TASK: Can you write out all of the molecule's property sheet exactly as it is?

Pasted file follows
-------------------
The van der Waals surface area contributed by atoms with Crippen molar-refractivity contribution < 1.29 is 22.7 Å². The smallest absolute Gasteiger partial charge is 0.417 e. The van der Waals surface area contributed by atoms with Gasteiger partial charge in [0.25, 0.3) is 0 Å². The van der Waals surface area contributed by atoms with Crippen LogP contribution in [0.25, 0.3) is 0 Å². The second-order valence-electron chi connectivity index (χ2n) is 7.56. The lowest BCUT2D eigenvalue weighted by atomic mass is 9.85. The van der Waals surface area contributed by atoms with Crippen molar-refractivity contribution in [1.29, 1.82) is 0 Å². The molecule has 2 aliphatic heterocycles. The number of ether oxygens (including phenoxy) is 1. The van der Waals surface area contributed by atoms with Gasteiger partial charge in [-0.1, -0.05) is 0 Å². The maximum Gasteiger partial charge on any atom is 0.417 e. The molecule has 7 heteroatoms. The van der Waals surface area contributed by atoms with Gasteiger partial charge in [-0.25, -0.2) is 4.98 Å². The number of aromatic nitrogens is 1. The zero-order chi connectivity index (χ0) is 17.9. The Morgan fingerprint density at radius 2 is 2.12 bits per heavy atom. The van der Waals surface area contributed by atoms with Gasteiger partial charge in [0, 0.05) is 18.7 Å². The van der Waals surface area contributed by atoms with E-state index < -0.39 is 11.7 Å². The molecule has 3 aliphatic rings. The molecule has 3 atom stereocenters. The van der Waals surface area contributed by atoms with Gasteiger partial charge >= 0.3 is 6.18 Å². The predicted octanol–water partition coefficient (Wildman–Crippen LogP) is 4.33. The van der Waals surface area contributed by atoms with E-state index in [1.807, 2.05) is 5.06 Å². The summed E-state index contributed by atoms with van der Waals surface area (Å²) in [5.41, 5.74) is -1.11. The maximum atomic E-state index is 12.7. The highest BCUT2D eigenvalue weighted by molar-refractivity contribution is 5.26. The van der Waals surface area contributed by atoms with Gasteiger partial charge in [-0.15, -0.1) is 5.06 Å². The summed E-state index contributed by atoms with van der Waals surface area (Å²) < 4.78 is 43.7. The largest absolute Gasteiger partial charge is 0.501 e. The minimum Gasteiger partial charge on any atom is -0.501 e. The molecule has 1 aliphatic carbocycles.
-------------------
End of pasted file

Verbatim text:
The van der Waals surface area contributed by atoms with Crippen molar-refractivity contribution < 1.29 is 22.7 Å². The smallest absolute Gasteiger partial charge is 0.417 e. The van der Waals surface area contributed by atoms with Gasteiger partial charge in [0.25, 0.3) is 0 Å². The van der Waals surface area contributed by atoms with Crippen LogP contribution in [0.25, 0.3) is 0 Å². The second-order valence-electron chi connectivity index (χ2n) is 7.56. The lowest BCUT2D eigenvalue weighted by atomic mass is 9.85. The van der Waals surface area contributed by atoms with Crippen molar-refractivity contribution in [1.29, 1.82) is 0 Å². The molecule has 2 aliphatic heterocycles. The number of ether oxygens (including phenoxy) is 1. The van der Waals surface area contributed by atoms with Gasteiger partial charge in [-0.1, -0.05) is 0 Å². The maximum Gasteiger partial charge on any atom is 0.417 e. The molecule has 7 heteroatoms. The van der Waals surface area contributed by atoms with Gasteiger partial charge in [-0.25, -0.2) is 4.98 Å². The number of aromatic nitrogens is 1. The zero-order chi connectivity index (χ0) is 17.9. The Morgan fingerprint density at radius 2 is 2.12 bits per heavy atom. The van der Waals surface area contributed by atoms with Gasteiger partial charge in [0, 0.05) is 18.7 Å². The van der Waals surface area contributed by atoms with E-state index < -0.39 is 11.7 Å². The molecule has 3 aliphatic rings. The molecule has 3 atom stereocenters. The van der Waals surface area contributed by atoms with Gasteiger partial charge >= 0.3 is 6.18 Å². The predicted octanol–water partition coefficient (Wildman–Crippen LogP) is 4.33. The van der Waals surface area contributed by atoms with E-state index in [1.807, 2.05) is 5.06 Å². The summed E-state index contributed by atoms with van der Waals surface area (Å²) in [5.41, 5.74) is -1.11. The maximum atomic E-state index is 12.7. The highest BCUT2D eigenvalue weighted by molar-refractivity contribution is 5.26. The van der Waals surface area contributed by atoms with Gasteiger partial charge in [-0.15, -0.1) is 5.06 Å². The summed E-state index contributed by atoms with van der Waals surface area (Å²) < 4.78 is 43.7. The largest absolute Gasteiger partial charge is 0.501 e. The minimum Gasteiger partial charge on any atom is -0.501 e. The molecule has 1 aliphatic carbocycles.